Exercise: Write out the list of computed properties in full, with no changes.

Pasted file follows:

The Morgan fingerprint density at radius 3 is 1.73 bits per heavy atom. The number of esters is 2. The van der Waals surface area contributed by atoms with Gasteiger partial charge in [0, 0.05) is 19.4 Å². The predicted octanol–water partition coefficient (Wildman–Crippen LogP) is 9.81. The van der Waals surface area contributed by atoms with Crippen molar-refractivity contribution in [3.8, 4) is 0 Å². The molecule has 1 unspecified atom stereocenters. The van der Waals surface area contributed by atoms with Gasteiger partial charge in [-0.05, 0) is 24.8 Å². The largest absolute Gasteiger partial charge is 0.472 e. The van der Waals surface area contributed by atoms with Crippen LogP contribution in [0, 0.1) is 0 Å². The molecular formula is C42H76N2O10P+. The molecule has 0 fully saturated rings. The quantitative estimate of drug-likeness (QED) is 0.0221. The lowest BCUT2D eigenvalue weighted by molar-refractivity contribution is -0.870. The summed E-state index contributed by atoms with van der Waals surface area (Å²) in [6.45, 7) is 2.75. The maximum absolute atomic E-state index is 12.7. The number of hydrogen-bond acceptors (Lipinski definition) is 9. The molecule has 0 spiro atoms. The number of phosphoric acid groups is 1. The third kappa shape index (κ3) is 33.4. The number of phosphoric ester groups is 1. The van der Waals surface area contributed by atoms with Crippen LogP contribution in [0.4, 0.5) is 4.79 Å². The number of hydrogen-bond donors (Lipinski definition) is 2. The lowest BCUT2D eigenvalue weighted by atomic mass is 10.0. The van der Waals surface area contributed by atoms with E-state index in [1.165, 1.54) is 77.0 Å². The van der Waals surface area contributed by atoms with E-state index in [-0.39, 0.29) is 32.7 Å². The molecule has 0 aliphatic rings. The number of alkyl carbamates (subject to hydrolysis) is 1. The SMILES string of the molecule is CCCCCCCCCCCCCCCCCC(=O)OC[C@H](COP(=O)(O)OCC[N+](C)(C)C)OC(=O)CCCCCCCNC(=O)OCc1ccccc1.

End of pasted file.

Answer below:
The Morgan fingerprint density at radius 3 is 1.73 bits per heavy atom. The number of esters is 2. The van der Waals surface area contributed by atoms with Gasteiger partial charge in [0, 0.05) is 19.4 Å². The predicted octanol–water partition coefficient (Wildman–Crippen LogP) is 9.81. The van der Waals surface area contributed by atoms with Crippen molar-refractivity contribution in [3.8, 4) is 0 Å². The molecule has 1 unspecified atom stereocenters. The van der Waals surface area contributed by atoms with Gasteiger partial charge in [-0.05, 0) is 24.8 Å². The largest absolute Gasteiger partial charge is 0.472 e. The van der Waals surface area contributed by atoms with Crippen LogP contribution in [0, 0.1) is 0 Å². The molecular formula is C42H76N2O10P+. The molecule has 0 fully saturated rings. The quantitative estimate of drug-likeness (QED) is 0.0221. The lowest BCUT2D eigenvalue weighted by molar-refractivity contribution is -0.870. The summed E-state index contributed by atoms with van der Waals surface area (Å²) in [6.45, 7) is 2.75. The maximum absolute atomic E-state index is 12.7. The number of hydrogen-bond acceptors (Lipinski definition) is 9. The molecule has 0 spiro atoms. The number of phosphoric acid groups is 1. The third kappa shape index (κ3) is 33.4. The number of phosphoric ester groups is 1. The van der Waals surface area contributed by atoms with Crippen LogP contribution in [0.4, 0.5) is 4.79 Å². The number of hydrogen-bond donors (Lipinski definition) is 2. The lowest BCUT2D eigenvalue weighted by atomic mass is 10.0. The van der Waals surface area contributed by atoms with E-state index in [1.165, 1.54) is 77.0 Å². The van der Waals surface area contributed by atoms with E-state index in [-0.39, 0.29) is 32.7 Å². The molecule has 0 aliphatic rings. The number of alkyl carbamates (subject to hydrolysis) is 1. The SMILES string of the molecule is CCCCCCCCCCCCCCCCCC(=O)OC[C@H](COP(=O)(O)OCC[N+](C)(C)C)OC(=O)CCCCCCCNC(=O)OCc1ccccc1.